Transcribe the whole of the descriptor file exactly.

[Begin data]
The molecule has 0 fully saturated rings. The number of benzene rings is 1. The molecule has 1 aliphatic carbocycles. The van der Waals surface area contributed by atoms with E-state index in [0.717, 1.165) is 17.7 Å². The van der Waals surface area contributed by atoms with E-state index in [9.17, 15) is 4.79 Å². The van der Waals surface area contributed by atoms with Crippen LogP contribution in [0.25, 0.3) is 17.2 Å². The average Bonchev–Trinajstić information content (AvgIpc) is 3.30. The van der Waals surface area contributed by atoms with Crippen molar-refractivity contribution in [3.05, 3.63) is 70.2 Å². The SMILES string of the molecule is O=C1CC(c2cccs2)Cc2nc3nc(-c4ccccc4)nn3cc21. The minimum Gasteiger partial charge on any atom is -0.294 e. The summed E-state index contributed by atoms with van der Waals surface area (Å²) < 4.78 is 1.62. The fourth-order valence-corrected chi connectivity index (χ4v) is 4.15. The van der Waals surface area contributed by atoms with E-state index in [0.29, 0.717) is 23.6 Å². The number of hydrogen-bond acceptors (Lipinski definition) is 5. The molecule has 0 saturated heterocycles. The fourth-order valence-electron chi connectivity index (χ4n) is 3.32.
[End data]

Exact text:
The molecule has 0 fully saturated rings. The number of benzene rings is 1. The molecule has 1 aliphatic carbocycles. The van der Waals surface area contributed by atoms with E-state index in [0.717, 1.165) is 17.7 Å². The van der Waals surface area contributed by atoms with E-state index in [9.17, 15) is 4.79 Å². The van der Waals surface area contributed by atoms with Crippen LogP contribution in [0.25, 0.3) is 17.2 Å². The average Bonchev–Trinajstić information content (AvgIpc) is 3.30. The van der Waals surface area contributed by atoms with Crippen molar-refractivity contribution in [3.05, 3.63) is 70.2 Å². The SMILES string of the molecule is O=C1CC(c2cccs2)Cc2nc3nc(-c4ccccc4)nn3cc21. The minimum Gasteiger partial charge on any atom is -0.294 e. The summed E-state index contributed by atoms with van der Waals surface area (Å²) < 4.78 is 1.62. The fourth-order valence-corrected chi connectivity index (χ4v) is 4.15. The van der Waals surface area contributed by atoms with E-state index in [0.29, 0.717) is 23.6 Å². The number of hydrogen-bond acceptors (Lipinski definition) is 5. The molecule has 0 saturated heterocycles. The fourth-order valence-electron chi connectivity index (χ4n) is 3.32.